Cooper Wright stands beside his completed Lego World Map. Contributed / Jeff Kinney

Cooper Wright got his first Lego set when he was 2. By age 3, he was building Lego sets intended for adults. And he kept going.

Wright, now 13,  has set a Guinness World Record for building Lego’s largest set, the Art World Map with 11,695 pieces, in 9 hours, 14 minutes and 49 seconds, beating the previous record by about two hours. He built the map in July of last year and Guinness notified him last month that he is now the official record holder.

Cooper Wright works on the Lego World Map last July in an attempt to break the world record for time taken to complete it. He did it. Contributed / Jeff Kinney

“I like the building aspect of Legos,” Cooper, who lives in Cumberland and attends North Yarmouth Academy, told The Forecaster. “My parents say I’m creative, so that’s part of it.”

He took one practice run with the Art World Map before attempting the record.

“Most people will build the set four or five times before they attempt to beat the world record,” said Cooper’s father, Craig Wright. “He built one for pleasure and then said, ‘I can do this.’”


Two timekeepers, two other witnesses and his parents watched as Cooper put the map together. The process was documented on video and submitted to Guinness.

Jeff Kinney, a family friend who has known Cooper since birth, said it was “awesome” to watch him at work.

“Cooper’s a very analytical, thoughtful young man who likes process and protocol, so it’s been pretty cool to watch him snap into Legos,” Kinney said. “He thrives on completion of a task, so to be able to sit there and watch this take place is pretty incredible.”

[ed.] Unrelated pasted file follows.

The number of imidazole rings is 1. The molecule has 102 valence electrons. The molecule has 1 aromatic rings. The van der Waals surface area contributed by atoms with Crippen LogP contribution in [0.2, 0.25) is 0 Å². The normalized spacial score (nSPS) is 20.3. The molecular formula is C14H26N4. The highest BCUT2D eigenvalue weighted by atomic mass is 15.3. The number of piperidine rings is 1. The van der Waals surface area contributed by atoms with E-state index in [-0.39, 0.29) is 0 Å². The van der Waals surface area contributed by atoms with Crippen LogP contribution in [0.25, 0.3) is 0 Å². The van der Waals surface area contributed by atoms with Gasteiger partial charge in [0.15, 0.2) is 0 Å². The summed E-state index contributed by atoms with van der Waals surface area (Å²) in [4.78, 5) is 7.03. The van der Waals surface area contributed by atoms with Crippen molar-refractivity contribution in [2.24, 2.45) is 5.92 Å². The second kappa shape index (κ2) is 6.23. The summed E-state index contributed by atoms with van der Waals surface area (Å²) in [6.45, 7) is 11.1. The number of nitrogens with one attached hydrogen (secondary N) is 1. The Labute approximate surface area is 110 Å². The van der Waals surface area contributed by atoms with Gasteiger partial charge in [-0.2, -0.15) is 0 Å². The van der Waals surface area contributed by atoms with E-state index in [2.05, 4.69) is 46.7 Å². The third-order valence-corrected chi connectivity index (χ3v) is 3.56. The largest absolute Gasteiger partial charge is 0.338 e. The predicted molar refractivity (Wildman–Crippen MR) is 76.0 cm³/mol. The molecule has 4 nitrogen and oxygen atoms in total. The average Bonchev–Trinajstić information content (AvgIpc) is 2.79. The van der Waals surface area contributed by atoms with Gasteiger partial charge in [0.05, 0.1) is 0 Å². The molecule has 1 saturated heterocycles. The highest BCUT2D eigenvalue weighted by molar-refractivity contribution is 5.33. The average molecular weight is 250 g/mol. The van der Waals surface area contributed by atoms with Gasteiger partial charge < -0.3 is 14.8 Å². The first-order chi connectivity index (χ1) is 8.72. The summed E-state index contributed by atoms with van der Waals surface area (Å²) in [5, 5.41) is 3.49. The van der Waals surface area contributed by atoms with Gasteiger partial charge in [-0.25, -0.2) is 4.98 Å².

Cooper Wright earlier in his Lego career. He started building with the blocks at age 2. Contributed / Craig Wright

Cooper set the Art World Map record with only one bathroom break and while watching movies, Kinney said.

Cooper now has his sights set on another world record, this one involving the Eiffel Tower Lego set. It’s a record that hasn’t been attempted yet, and he has eye on the title.

“I hope I’ll be able to set the Eiffel Tower record,” he said.

He has submitted his request to attempt the record to the Guinness and is waiting to hear if it will be accepted.

Cooper also plays soccer and is a boxer, and his family and friends believe he is capable of achieving great things even beyond Legos.

“I hope that Cooper takes his knowledge and motivation and applies it to something that he’s passionate about,” Kinney said.

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